Categories of Electoral Systems
The definition of the word election involves a choice of a person for a political office or other position by voting, and is based on the Latin “eligere”, meaning to pick out. The appointment of a person to a position by a resolution, even though voting is also used, is significantly different from an election because an election allows the filling of a defined number of positions from a larger number of candidates, whereas votes for appointment by resolution are either YES or NO to each of a number of single candidates conducted seriatim, or to a single slate of candidates.
Australia’s first Federal Parliament in 1901 chose to make a significant change from the practice of the British House of Commons. It inaugurated its present practice when the Senate resolved to elect its first President (see Parliamentary Debates Page 9, on 9th May 1901) by a preferential secret ballot from the three candidates that stood. The House of Commons in the UK has since followed that lead for the election of its Speaker, but in 2001, a century later, Australia’s Corporations Act 2001 still provides that company directors can be appointed by sequential resolutions, rather than being elected from multiple candidates being compared against each other in one decision. Alternatives to that provision are now allowed, but no election process is made mandatory.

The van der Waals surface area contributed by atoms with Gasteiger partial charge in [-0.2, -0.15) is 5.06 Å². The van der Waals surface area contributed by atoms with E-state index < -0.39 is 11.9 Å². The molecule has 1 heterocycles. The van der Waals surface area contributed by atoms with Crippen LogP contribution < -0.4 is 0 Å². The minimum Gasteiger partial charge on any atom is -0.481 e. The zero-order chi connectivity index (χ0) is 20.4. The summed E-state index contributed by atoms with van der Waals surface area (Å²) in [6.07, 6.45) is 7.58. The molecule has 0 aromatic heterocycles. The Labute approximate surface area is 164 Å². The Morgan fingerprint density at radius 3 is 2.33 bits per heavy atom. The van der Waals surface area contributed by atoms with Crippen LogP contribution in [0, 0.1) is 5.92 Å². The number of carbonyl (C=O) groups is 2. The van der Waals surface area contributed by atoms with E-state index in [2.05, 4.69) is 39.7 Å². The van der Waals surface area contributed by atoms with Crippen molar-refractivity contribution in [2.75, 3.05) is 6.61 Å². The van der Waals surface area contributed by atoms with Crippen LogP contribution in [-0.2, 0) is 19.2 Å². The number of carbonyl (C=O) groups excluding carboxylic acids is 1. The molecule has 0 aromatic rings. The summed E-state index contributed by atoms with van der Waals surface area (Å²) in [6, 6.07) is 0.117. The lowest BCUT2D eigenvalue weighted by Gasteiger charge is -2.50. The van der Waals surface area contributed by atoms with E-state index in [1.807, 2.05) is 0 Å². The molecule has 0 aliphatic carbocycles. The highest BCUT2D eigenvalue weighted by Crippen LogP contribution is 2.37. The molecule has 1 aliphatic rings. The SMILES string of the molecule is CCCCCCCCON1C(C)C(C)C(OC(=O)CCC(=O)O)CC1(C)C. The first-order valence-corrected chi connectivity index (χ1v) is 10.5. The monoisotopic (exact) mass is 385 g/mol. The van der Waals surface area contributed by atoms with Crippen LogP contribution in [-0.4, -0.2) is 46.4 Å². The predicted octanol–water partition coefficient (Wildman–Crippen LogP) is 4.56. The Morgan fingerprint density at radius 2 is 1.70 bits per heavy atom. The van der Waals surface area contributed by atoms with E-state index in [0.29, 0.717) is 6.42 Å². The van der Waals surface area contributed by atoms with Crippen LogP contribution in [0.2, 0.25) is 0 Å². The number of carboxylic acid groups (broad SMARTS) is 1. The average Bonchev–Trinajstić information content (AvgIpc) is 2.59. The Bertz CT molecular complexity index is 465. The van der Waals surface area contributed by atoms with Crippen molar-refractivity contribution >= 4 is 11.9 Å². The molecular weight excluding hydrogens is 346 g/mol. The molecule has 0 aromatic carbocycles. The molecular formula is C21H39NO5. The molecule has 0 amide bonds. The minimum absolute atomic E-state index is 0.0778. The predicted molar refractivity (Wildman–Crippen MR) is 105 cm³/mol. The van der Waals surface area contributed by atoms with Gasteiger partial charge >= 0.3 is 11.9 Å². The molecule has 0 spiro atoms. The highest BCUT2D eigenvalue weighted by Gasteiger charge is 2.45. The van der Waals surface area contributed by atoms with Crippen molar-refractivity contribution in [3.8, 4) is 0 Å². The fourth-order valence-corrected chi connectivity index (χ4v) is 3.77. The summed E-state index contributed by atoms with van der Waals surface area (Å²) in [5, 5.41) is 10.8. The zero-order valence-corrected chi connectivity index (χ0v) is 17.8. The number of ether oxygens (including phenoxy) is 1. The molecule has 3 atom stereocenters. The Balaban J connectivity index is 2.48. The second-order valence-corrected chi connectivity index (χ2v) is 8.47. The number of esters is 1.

1. DIRECT ELECTION OF CANDIDATES versus INDIRECT ELECTION OF CANDIDATES
This major and fundamental distinction between electoral systems can be seen by clicking here.
2. SINGLE VACANCIES versus MULTIPLE VACANCIES:
The use of vote-counting systems to fill a single vacancy, such as the president of an organization, which requires the use of a winner-take-all system, is a simpler operation than their use to fill the multiple vacancies required to be filled when the members of a representative body are to be elected in the most representative manner, as there are fewer possibilities, and usually fewer candidates. Similar general approaches can be applied to both situations, but there are obviously more variations possible with the multiple vacancy situation.